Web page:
Posts Tagged ‘Parquet Courts’

Quick Hit or Miss – Catch Up Edition

July 18, 2016

I mentioned in my last post that I had some albums I wanted to write about. Here’s a few newish albums and my hit or miss thoughts:

A_Moon_Shaped_Pool

1. Radiohead, A Moon Shaped Pool. To cut to the chase, this is a Hit. Radiohead seems they can put out a cohesive and musically interesting album in their sleep. This goes in the top half of their canon for me, though it’s not without its small faults. Radiohead could always put out songs that had soaring orchestral feeling while using traditional rock instruments. Here they actually have quite a bit of real orchestration, starting with the strings in opener Burn The Witch and continuing throughout the album. It seems unnecessary in some places. My favorite track is Ful Stop with its menacing bassline and spacey effects. Identikit is also a standout and one of the more “traditional” Radiohead tracks here. And overall, even with those orchestral additions, this group of songs hews closer to earlier records than some of the more knob twiddling of recent efforts.

The_colour_in_anything_blake

2. James Blake, The Colour In Anything. I give Blake and his producers credit for putting himself up front and center in his music and he usually delivers. The skittering, clattering beats and music that back him most often take a back seat to Blake and his nice vocal range. The album has a consistent sound throughout, which works to a point. But at 17 tracks, I feel like it’s a few tracks too long. The funny thing is several of my faves are in the back half; after opener Radio Silence, my two other standouts are  tracks 11 (I Need A Forest Fire with Justin Vernon) and track 15 (Modern Soul).  I’d give it a qualified Hit.

Human_Performance_(Front_Cover)

3. Parquet Courts, Human Performance. They still have a sense of humor; opener Dust becomes the go-to indie rock song to sweep to. They still can tell a good story in the span of a 3-4 minute song. They still hold the stranglehold on being the NYC-est rock band out there. They still throw in a few curveball weirdo songs. They are America’s Kinks. So, yeah, Hit.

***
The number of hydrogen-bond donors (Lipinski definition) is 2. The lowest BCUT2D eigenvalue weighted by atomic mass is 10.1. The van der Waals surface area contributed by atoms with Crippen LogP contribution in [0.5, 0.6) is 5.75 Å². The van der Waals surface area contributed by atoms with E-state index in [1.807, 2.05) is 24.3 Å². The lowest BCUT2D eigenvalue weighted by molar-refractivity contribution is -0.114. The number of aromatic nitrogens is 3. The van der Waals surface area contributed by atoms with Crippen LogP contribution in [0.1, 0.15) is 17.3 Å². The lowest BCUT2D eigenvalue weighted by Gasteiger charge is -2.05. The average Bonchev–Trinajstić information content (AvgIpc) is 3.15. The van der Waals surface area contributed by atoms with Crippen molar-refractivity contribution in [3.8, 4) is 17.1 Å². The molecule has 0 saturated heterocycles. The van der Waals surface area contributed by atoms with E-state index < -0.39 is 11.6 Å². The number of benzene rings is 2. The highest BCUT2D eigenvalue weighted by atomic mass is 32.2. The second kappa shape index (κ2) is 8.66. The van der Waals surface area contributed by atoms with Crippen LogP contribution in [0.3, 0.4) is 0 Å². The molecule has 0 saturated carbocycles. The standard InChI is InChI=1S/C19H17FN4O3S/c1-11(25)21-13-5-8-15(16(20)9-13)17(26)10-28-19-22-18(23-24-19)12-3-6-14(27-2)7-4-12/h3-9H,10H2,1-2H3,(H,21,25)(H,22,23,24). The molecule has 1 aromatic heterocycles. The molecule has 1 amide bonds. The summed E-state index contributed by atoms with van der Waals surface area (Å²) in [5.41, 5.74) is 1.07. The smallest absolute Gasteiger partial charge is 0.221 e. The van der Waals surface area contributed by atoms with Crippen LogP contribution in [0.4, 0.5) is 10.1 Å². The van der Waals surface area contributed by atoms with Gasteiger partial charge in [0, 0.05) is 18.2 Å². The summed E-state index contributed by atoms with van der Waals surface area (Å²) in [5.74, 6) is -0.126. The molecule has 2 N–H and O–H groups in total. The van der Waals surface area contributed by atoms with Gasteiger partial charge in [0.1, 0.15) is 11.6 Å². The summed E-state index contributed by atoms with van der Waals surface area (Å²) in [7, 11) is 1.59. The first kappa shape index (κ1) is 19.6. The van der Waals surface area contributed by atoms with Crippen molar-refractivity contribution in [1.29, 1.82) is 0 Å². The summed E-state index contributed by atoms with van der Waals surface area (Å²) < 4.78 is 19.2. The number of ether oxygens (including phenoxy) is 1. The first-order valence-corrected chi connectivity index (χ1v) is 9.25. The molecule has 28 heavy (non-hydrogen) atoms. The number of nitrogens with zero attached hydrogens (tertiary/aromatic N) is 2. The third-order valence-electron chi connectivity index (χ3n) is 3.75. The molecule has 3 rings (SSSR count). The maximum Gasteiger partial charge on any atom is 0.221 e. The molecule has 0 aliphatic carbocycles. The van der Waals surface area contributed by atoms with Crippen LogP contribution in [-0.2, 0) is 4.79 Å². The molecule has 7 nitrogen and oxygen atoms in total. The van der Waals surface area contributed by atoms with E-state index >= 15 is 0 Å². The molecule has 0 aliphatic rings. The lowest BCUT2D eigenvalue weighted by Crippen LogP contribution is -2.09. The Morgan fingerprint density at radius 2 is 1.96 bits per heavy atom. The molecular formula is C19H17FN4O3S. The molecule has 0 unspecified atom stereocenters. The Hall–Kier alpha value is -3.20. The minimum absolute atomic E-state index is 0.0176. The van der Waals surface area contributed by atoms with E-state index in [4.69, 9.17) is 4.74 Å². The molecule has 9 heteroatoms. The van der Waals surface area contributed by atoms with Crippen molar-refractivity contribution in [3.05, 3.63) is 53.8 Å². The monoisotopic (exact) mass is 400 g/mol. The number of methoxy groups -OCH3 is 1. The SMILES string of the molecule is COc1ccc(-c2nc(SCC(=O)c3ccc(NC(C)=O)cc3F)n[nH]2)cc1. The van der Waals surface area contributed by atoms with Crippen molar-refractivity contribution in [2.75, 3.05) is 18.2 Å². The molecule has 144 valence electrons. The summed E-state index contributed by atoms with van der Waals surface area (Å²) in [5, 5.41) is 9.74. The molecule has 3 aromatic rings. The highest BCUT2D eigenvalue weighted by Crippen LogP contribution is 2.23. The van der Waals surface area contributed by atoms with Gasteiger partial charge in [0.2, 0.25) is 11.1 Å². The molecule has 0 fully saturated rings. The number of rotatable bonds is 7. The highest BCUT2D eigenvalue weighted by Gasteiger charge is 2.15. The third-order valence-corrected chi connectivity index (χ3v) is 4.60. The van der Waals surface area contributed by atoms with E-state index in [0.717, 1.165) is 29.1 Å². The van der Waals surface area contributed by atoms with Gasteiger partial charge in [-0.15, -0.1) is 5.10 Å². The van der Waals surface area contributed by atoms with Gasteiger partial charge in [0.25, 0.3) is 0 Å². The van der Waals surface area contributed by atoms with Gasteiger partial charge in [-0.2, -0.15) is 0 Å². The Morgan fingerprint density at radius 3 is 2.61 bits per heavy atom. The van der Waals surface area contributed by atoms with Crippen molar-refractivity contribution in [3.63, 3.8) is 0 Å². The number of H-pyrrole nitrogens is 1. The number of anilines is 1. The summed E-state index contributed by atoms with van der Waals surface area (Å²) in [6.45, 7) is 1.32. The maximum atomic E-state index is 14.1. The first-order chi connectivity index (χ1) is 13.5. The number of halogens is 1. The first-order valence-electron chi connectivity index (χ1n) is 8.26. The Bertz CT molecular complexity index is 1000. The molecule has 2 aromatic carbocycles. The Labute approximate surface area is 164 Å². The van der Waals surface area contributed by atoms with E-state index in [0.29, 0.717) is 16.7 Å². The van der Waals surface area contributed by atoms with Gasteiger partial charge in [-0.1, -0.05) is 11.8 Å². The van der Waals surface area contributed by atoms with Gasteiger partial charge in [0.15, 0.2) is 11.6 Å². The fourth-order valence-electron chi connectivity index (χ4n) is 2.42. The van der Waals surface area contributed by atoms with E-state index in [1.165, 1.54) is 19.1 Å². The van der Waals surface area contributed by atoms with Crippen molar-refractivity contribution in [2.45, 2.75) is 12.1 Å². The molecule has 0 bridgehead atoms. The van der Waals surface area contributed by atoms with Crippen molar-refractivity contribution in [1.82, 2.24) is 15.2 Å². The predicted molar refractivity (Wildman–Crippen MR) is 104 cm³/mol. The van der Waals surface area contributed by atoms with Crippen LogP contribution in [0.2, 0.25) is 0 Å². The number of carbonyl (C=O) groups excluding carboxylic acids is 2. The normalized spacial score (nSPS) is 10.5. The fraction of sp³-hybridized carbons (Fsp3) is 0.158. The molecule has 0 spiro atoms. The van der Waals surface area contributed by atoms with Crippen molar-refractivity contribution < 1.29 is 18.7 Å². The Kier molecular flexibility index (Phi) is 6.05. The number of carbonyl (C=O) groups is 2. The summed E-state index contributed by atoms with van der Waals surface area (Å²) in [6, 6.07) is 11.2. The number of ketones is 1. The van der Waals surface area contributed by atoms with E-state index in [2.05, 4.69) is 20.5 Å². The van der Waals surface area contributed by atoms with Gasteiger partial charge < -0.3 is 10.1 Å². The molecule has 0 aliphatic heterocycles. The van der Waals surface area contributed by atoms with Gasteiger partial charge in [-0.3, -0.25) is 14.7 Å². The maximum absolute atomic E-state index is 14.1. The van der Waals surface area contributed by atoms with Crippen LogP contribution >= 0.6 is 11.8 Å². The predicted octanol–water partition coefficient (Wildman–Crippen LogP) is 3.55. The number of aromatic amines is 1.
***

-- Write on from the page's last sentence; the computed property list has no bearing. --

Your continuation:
Big_black_coat

4. Junior Boys, Big Black Coat. Mostly synth pop harkening back to the 80s with  a few dalliances into house music, this is a fun album. They get a little dark and serious to keep this from getting monotonous. Opener You Say That and album closer Big Black Coat are my two favorite songs, the latter being one of my most played of the year so far.  I give this one a Hit.

Let The Year-End Music Reviews Begin!

November 23, 2014

I got a head start on my own 2014 music thoughts by putting together a few playlists of songs I liked in 2014.  The first one I’ve done consists of garage rock and hard rock.  Basically songs I liked that were propulsive with killer guitar.  I’m posting the mixes on my Dropbox, you can find the mix here.

Song List:

1. Huey Newton, St. Vincent from St. Vincent.  This wouldn’t seem to fit the mix at first, but I love how it flips about half way from calm to noise.  My favorite track off one of the year’s best front-to-back albums.

2. Tall Man Skinny Lady, Ty Segall from Manipulator.  I could have picked any of a half dozen songs off this excellent release.  The man knows how to create amazing guitar riffs.  The solo on this one is sick too and the drumming isn’t too shabby either.  He scorched this one at the Echo when I saw this summer.

3. So Hot So Cold, Ex Hex from Rips.  Mary Timony created one of my favorite power pop songs with this one from her new band’s debut.  Got to see them play almost the whole new disc at SXSW this year.

4. Lazaretto, Jack White from Lazaretto.  I thought this one was a little more uneven than Blunderbuss, but this was one of the tracks that shows White still is the current king of blues-based guitar rock (sorry Black Keys).